A map and table showing the number of people now receiving premium subsidies who would lose them if the Court finds for the challengers; the total amount of federal subsidy dollars; the average subsidy (or average premium tax credit) that subsidized enrollees have qualified for; and the average increase in premiums that subsidized enrollees would face if the subsidies are disallowed.
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In this column for The Wall Street Journal’s Think Tank, Drew Altman lays out the news media’s challenge covering the upcoming Supreme Court King v. Burwell decision about the ACA.
New Analysis Details Impact on Residents in Different States If the U.S. Supreme Court Rules for Challengers in King v. Burwell
The U.S. Supreme Court is expected to rule this month in the King v. Burwell case that challenges whether low- and moderate-income Americans are eligible for subsidies to help pay for insurance if they live in states where the federal government, rather than the state, established its new insurance marketplace…
Larry Levitt’s March 2015 post explores what could happen if the U.S. Supreme Court rules for the plaintiffs in the King v. Burwell case, the lawsuit that challenges the federal government’s authority to provide financial assistance to people who buy insurance in federally-operated marketplaces created by the Affordable Care Act.
This was published as a Wall Street Journal Think Tank column on January 6, 2015. Yogi Berra said that when you come to a fork in the road, take it. It will be that kind of year for health-care politics. The status quo is not an option. The key to which path…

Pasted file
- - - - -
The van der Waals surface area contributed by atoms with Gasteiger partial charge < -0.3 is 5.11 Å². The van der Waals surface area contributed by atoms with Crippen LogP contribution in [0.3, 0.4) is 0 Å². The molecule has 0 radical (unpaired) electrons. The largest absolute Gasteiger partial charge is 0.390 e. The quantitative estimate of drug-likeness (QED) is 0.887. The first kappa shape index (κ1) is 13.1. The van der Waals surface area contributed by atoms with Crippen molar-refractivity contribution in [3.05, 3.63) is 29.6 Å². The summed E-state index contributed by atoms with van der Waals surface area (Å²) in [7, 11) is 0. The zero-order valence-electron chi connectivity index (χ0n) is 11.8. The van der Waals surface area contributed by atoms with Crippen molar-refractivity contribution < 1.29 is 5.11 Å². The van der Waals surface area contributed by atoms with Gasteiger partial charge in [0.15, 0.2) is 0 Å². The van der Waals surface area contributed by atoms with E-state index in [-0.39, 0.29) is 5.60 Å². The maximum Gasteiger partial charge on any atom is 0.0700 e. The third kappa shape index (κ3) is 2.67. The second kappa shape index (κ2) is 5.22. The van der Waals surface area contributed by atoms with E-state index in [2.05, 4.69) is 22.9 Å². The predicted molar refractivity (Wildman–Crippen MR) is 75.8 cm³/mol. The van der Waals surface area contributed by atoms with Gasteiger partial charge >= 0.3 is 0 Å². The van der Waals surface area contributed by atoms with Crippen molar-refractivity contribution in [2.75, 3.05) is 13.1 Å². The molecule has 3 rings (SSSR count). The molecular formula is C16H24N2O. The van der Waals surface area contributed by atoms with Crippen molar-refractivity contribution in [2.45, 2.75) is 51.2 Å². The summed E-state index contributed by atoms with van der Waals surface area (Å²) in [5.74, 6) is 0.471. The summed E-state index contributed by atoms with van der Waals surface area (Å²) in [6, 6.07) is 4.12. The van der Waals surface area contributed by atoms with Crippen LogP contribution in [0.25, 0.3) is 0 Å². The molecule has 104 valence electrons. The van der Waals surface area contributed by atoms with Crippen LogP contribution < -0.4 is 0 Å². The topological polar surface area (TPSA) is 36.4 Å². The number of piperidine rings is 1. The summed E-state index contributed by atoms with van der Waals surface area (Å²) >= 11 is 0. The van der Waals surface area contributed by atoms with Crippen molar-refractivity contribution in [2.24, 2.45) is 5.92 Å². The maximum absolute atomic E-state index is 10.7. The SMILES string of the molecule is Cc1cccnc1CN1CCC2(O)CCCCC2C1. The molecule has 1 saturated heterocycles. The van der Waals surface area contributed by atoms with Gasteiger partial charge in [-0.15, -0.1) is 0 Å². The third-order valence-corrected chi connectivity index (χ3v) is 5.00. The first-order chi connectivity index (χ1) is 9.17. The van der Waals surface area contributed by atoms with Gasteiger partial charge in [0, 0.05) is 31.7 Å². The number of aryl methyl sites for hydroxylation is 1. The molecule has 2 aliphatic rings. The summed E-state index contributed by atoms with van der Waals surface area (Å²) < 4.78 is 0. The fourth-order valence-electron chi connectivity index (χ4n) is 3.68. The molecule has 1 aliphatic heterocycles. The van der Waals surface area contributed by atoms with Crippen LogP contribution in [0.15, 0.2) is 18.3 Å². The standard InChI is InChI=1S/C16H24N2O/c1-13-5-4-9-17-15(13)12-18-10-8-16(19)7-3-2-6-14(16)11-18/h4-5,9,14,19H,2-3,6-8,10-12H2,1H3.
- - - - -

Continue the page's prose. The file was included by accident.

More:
In his first 2015 column for The Wall Street Journal’s Think Tank, Drew Altman explains why this year, status quo for the Affordable Care Act is not an option and how the Supreme Court rules in King v. Burwell will determine its path. All previous columns by Drew Altman are…
The Supreme Court is expected to reach a decision by the end of June, 2014 on the cases brought forth by Hobby Lobby and Conestoga Wood Specialties, two for profit corporations challenging the ACA’s contraceptive coverage requirement. The plaintiffs contend that the requirement that they include coverage for certain contraceptive services (emergency contraceptive pills and intrauterine devices) in the insurance plans “substantially burdens” both the corporation’s and the owners’ religious rights. During the arguments, several of the justices discussed the extent to which the corporations did or not did not have a choice in offering coverage to their workers. In this brief, we explore some of the factors influencing coverage decisions and possible consequences for women and employers given possible Supreme Court decision options: either upholding the contraceptive coverage requirement, or in favor of Hobby Lobby.
Olmstead’s Role in Community Integration for People with Disabilities Under Medicaid: 15 Years After the Supreme Court’s Olmstead Decision
June 2014 marks the 15th anniversary of the United States Supreme Court’s landmark civil rights decision in Olmstead v. L.C., finding that the unjustified institutionalization of people with disabilities is illegal discrimination. This issue brief examines the legacy of Olmstead, with an emphasis on legal case developments and policy trends emerging in the last five years and the related contributions of the Medicaid program.
Data Note: Differences In Public Opinion On The ACA’s Contraceptive Coverage Requirement, By Gender, Religion, And Political Party
One of the most politically polarizing elements of the Affordable Care Act (ACA) is the law’s requirement that new private health insurance plans cover prescription contraceptives and services, including all methods approved by the Food and Drug Administration. The rule currently provides an exemption for houses of worship and an…
Brief Examines the Olmstead Decision’s Role In Community Integration for People With Disabilities Under Medicaid
As the 15th anniversary of the Supreme Court’s Olmstead decision approaches this month, a new brief from the Kaiser Family Foundation examines the legacy of the landmark civil rights ruling that the institutionalization of people with disabilities is illegal discrimination under the Americans with Disabilities Act. The brief, Olmstead’s Role…